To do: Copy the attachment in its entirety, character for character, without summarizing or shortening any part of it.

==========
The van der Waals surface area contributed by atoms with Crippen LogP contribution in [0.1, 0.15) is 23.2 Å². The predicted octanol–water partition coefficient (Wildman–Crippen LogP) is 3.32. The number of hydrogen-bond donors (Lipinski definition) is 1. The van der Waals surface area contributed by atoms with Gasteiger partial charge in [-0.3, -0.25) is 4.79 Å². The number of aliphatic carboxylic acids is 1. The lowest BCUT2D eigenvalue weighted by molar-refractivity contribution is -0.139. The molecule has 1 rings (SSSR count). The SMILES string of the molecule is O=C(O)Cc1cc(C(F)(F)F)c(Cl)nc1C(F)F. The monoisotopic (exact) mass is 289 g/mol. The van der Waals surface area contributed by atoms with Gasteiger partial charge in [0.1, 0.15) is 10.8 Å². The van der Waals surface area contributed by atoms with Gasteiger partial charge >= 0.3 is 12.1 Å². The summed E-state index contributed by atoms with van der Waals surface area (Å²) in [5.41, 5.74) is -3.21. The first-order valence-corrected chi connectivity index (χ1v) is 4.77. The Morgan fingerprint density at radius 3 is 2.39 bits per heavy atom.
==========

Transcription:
The van der Waals surface area contributed by atoms with Crippen LogP contribution in [0.1, 0.15) is 23.2 Å². The predicted octanol–water partition coefficient (Wildman–Crippen LogP) is 3.32. The number of hydrogen-bond donors (Lipinski definition) is 1. The van der Waals surface area contributed by atoms with Gasteiger partial charge in [-0.3, -0.25) is 4.79 Å². The number of aliphatic carboxylic acids is 1. The lowest BCUT2D eigenvalue weighted by molar-refractivity contribution is -0.139. The molecule has 1 rings (SSSR count). The SMILES string of the molecule is O=C(O)Cc1cc(C(F)(F)F)c(Cl)nc1C(F)F. The monoisotopic (exact) mass is 289 g/mol. The van der Waals surface area contributed by atoms with Gasteiger partial charge in [0.1, 0.15) is 10.8 Å². The van der Waals surface area contributed by atoms with Gasteiger partial charge >= 0.3 is 12.1 Å². The summed E-state index contributed by atoms with van der Waals surface area (Å²) in [5.41, 5.74) is -3.21. The first-order valence-corrected chi connectivity index (χ1v) is 4.77. The Morgan fingerprint density at radius 3 is 2.39 bits per heavy atom.